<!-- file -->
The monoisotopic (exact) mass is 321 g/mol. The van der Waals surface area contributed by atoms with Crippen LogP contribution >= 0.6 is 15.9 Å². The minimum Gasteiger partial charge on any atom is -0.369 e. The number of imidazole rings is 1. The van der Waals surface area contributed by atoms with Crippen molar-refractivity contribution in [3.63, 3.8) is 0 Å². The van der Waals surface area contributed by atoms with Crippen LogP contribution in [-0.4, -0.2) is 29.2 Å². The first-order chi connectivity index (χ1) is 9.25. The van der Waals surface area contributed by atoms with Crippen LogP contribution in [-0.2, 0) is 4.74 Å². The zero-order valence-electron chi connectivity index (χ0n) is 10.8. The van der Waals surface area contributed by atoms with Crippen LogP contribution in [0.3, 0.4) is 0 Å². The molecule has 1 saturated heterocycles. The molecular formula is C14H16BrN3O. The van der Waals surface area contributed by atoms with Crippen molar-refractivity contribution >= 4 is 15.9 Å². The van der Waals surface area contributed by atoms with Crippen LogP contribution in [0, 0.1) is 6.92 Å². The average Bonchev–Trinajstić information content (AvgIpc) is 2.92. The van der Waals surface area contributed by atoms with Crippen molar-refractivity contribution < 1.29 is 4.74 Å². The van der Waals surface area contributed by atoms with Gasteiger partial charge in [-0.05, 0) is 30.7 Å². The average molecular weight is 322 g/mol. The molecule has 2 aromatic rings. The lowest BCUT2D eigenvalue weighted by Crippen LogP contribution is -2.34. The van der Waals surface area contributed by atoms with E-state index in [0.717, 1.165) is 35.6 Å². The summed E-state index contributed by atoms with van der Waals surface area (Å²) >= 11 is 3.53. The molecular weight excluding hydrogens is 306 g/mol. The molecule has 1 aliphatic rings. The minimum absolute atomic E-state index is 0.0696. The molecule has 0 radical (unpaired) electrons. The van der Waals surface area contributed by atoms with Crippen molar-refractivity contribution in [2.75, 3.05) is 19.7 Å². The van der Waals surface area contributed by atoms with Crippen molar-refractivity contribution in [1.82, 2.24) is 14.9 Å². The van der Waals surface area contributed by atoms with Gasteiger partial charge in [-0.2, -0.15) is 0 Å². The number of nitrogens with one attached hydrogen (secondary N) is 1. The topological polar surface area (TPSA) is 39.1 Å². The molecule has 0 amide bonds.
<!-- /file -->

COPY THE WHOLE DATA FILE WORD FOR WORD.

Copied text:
The monoisotopic (exact) mass is 321 g/mol. The van der Waals surface area contributed by atoms with Crippen LogP contribution >= 0.6 is 15.9 Å². The minimum Gasteiger partial charge on any atom is -0.369 e. The number of imidazole rings is 1. The van der Waals surface area contributed by atoms with Crippen molar-refractivity contribution in [3.63, 3.8) is 0 Å². The van der Waals surface area contributed by atoms with Crippen LogP contribution in [-0.4, -0.2) is 29.2 Å². The first-order chi connectivity index (χ1) is 9.25. The van der Waals surface area contributed by atoms with Crippen LogP contribution in [-0.2, 0) is 4.74 Å². The zero-order valence-electron chi connectivity index (χ0n) is 10.8. The van der Waals surface area contributed by atoms with Crippen LogP contribution in [0.3, 0.4) is 0 Å². The molecule has 1 saturated heterocycles. The molecular formula is C14H16BrN3O. The van der Waals surface area contributed by atoms with Crippen molar-refractivity contribution >= 4 is 15.9 Å². The van der Waals surface area contributed by atoms with Crippen LogP contribution in [0, 0.1) is 6.92 Å². The average Bonchev–Trinajstić information content (AvgIpc) is 2.92. The van der Waals surface area contributed by atoms with Crippen molar-refractivity contribution < 1.29 is 4.74 Å². The van der Waals surface area contributed by atoms with Gasteiger partial charge in [-0.05, 0) is 30.7 Å². The average molecular weight is 322 g/mol. The molecule has 2 aromatic rings. The lowest BCUT2D eigenvalue weighted by Crippen LogP contribution is -2.34. The van der Waals surface area contributed by atoms with E-state index in [0.717, 1.165) is 35.6 Å². The summed E-state index contributed by atoms with van der Waals surface area (Å²) >= 11 is 3.53. The molecular weight excluding hydrogens is 306 g/mol. The molecule has 1 aliphatic rings. The minimum absolute atomic E-state index is 0.0696. The molecule has 0 radical (unpaired) electrons. The van der Waals surface area contributed by atoms with Crippen molar-refractivity contribution in [2.75, 3.05) is 19.7 Å². The van der Waals surface area contributed by atoms with Crippen molar-refractivity contribution in [1.82, 2.24) is 14.9 Å². The van der Waals surface area contributed by atoms with Gasteiger partial charge in [-0.2, -0.15) is 0 Å². The number of nitrogens with one attached hydrogen (secondary N) is 1. The topological polar surface area (TPSA) is 39.1 Å². The molecule has 0 amide bonds.